Confession: I am responsible for what’s going on in the world. Here’s another concept I have taken to heart from my spiritual work. Responsibility. Being responsible is supposedly such a “grown up” idea in our culture, that many with privilege choose to ignore it to be rebellious. I have learned to think of it as “the ability to respond.” Everything you have an ability to respond to is your responsibility. This is not placing guilt or blame, but recognizing that every action, thought, and intention you give energy or life to, has consequences.

Confession: I am powerful. I have come to recognize the power of my own actions. I have caused hurt, I have made mistakes, and I have seen the sweet fruit of being grounded in love. I have no doubt about the power of my thoughts, words, and deeds. And I recognize that I have to do my part. I am powerful, but I am so much more powerful in my community, working with other people.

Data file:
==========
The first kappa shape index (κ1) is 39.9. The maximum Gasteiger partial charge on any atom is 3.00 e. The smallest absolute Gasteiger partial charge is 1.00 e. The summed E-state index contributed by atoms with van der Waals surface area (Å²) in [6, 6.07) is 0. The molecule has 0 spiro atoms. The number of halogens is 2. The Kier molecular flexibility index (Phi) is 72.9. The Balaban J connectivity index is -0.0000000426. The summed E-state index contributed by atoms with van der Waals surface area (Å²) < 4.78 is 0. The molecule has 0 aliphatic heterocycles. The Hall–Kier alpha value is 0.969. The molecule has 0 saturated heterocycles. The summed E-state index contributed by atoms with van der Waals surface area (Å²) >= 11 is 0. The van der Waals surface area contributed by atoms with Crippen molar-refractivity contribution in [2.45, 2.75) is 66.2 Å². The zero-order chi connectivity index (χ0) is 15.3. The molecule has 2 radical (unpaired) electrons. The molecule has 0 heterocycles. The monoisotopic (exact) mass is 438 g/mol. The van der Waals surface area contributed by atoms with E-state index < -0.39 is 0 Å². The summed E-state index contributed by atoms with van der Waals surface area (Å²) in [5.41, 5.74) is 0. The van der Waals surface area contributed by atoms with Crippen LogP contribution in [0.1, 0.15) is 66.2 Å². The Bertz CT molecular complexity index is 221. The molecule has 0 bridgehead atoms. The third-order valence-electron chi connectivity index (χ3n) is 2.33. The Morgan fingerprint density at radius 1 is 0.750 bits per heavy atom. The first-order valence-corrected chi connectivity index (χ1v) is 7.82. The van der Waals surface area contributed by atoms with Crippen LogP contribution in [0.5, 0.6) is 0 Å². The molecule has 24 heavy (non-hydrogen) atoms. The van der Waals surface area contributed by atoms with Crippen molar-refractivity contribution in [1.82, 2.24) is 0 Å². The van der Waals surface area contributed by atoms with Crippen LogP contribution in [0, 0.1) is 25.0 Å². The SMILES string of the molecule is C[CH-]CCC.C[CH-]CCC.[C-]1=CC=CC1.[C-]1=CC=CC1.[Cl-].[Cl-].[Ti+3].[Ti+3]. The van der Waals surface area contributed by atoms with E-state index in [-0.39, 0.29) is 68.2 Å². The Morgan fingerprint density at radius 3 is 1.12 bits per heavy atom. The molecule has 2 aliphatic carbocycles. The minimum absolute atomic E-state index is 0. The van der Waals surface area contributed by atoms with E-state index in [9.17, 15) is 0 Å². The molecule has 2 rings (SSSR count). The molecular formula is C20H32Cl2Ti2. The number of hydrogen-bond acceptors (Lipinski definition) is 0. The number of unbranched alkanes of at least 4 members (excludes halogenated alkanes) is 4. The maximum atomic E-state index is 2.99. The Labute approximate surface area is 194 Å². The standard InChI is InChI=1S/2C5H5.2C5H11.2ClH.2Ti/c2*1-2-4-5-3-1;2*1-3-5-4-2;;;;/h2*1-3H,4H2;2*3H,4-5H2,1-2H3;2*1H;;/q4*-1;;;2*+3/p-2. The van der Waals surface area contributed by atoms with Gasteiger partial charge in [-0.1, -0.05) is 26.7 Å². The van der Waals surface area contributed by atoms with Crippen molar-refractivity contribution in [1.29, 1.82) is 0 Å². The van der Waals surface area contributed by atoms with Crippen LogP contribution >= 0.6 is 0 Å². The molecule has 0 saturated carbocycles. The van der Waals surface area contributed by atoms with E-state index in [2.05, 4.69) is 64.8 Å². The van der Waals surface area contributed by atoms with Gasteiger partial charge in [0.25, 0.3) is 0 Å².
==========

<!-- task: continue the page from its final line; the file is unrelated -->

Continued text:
Confession: Finding the balance is hard. Sometimes the work is extremely frustrating, madly infuriating and often devastatingly depressing. I look around and there seems to be no end in sight of the number of things that need to change. If I allow myself to go down that rabbit hole, I usually cower under the blankets or reach for a bottle of wine. So I learned that it is important to find another way. That’s when spirituality helps me.

I’m learning to stay grounded in joy. Yes, the world is beautiful and there is so much love and joy around me if I take a moment to find it. Love is the sun’s offering of light to us, and love is the gentle tugging of the moon on the ocean’s tides. I am grateful for everything I have and grateful for being alive and all the comforts I’m able to afford myself. But I cannot look away. I can’t ignore my interconnectedness with the world and universe I’m a miniscule but irreplaceable part of.